Oil Market Drops 1% as US May Ease Sanctions on Venezuela
By Adedapo Adesanya
The oil market fell by one per cent on Monday after expectations rose that the United States could ease sanctions on Venezuelan crude exports.
Venezuela, a member of the Organisation of the Petroleum Exporting Countries (OPEC) could begin to heave a sigh of relief as government and opposition are set to return to political negotiations this week after nearly a year.
This development weakened Brent crude by 1.4 per cent or $1.24 during the session to $89.65 a barrel, as the US West Texas Intermediate (WTI) crude dropped 1.2 per cent or $1.03 to finish at $86.66 a barrel.
It was reported that the US reached a preliminary deal to ease sanctions on Venezuela’s oil industry in return for a competitive, monitored presidential election in Venezuela next year.
The initial steps by US President Joe Biden’s administration would involve only limited sanctions relief for now. Much of the far-reaching sanctions programme imposed by the administration of former President Donald Trump in 2019 under a “maximum pressure” policy would remain.
Meanwhile, traders said the Israel-Hamas conflict did not appear to threaten oil supplies in the short term.
Both oil benchmarks had surged last week on fears the conflict in the Middle East could widen, with global benchmark Brent gaining 7.5 per cent in its highest weekly gain since February.
Market analysts said Monday’s falling prices appeared to serve as a breather to take in events in the Middle East as opposed to expected production increases in Venezuela.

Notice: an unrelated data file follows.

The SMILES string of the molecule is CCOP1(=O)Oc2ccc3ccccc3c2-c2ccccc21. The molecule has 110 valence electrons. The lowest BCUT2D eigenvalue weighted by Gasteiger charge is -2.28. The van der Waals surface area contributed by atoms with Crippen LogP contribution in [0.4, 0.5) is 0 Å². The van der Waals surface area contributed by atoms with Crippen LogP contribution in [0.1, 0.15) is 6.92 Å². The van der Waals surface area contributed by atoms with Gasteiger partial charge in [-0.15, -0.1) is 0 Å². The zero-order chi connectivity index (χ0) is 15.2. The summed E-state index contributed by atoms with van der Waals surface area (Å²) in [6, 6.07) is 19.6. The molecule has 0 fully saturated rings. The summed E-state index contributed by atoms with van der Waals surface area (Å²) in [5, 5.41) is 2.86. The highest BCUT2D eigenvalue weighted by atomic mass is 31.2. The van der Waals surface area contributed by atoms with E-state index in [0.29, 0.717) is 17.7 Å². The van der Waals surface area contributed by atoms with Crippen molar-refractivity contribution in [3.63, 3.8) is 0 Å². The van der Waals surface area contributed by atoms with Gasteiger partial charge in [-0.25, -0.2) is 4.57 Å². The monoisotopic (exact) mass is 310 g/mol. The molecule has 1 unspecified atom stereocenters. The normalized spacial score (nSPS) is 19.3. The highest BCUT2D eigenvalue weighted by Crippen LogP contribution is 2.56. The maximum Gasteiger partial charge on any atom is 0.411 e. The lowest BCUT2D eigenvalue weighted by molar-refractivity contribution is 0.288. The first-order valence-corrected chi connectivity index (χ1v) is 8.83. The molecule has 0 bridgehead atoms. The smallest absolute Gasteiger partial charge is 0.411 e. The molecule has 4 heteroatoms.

In Israel, some estimates put the death toll at around 1,400 since Hamas launched its attack on October 7, while the death toll in Gaza is said to be around 2,750.
On Friday, the Israel Defense Forces (IDF) ordered the evacuation of all civilians from Gaza City, and on Monday, reports said the Israelis were preparing to evacuate citizens near the border with Lebanon.
Although the attack has had no effect on the oil supply so far, the possibility of other players coming into the conflict could drive a surge to the premium.
Russian President Vladimir Putin is set to hold talks with Iran, Israel, Palestinians, Syria, and Egypt.
The US last week imposed the first sanctions on owners of tankers carrying Russian oil priced above the Group of Seven’s price cap of $60 a barrel. This is an effort to close loopholes in the mechanism designed to deprive Russia of revenue for its energy sales, which it believes it is using to fund the aggression on Ukraine.